We recently began posting our predictions for quarterly loan charge-off rates. Check out our most recent post HERE.

We’ll continue this series throughout 2017 and beyond

In today’s post, we’ll take a snapshot of what to expect on both the credit card and residential real estate fronts.


As of the 3rd quarter, 2016, the credit card charge-off rate stands at 3.1%, which is near its historic lows. As you can see from the table below, the charge-off rates have continued to decline since their Great Recession peak of 6.8%, in Q2, 2009, but recently have started to trend up.


As we expected, charge-off rates have started edging up in 2017, based on two factors. First, despite the recent Federal Reserve interest increase, we believe creditors will continue to loosen lending policies.  Second, the unemployment rate should continue to fall as more baby boomers retire. As you can see below, the current rate is 4.6%.



Residential real estate charge-off rates have continued to decline and are now lower than pre-recession levels. On the flip side, the delinquency rate of 4% is still higher than the pre-recession levels. For perspective, from the mid-50s through the early 2000s, residential real estate delinquency rates were in the 2% range. As you can see from the table below, while dramatically improved from the recession peak of 11.2% in Q1 2010, the current level is at a rate nearly double that for the two decades preceding the recession.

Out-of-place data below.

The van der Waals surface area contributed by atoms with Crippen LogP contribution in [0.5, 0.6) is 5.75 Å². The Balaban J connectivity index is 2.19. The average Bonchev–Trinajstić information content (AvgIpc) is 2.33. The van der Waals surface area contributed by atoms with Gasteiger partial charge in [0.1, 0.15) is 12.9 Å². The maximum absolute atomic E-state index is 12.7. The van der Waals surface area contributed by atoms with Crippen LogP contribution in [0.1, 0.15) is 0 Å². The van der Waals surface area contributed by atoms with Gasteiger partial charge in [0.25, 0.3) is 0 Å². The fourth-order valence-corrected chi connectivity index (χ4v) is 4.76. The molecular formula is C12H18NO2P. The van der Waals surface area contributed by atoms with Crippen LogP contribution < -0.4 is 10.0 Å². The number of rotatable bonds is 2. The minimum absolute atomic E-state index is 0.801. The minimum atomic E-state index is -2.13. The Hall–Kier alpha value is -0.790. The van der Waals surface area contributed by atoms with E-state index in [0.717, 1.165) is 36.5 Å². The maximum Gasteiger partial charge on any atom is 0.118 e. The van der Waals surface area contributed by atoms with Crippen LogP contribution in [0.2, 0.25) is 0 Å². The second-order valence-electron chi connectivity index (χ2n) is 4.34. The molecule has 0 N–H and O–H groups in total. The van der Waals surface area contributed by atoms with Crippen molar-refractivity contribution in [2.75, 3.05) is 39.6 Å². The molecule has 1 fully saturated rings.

As for the future, we anticipate that both residential real estate charge-off and delinquency rates will increase as a result of several factors. First, as shown in the table below, new privately owned housing starts will continue to increase, hitting 1.1 million in 2017. Second, mortgage rates, while possibly edging up, are still at extremely attractive rates. Third, lending policies are expected to loosen slightly in the coming year. It’s possible that the Federal Housing Authority may reduce fees for first-time buyers. Also, government-owned mortgage companies are expected to begin backing larger mortgages for the first time since the Great Recession.


Of course, the one thing we can’t predict at this point is if and how financial and credit markets will be impacted by policy changes from the new administration.  Regardless, we’ll continue to post our quarterly charge-off and delinquency projections in this blog.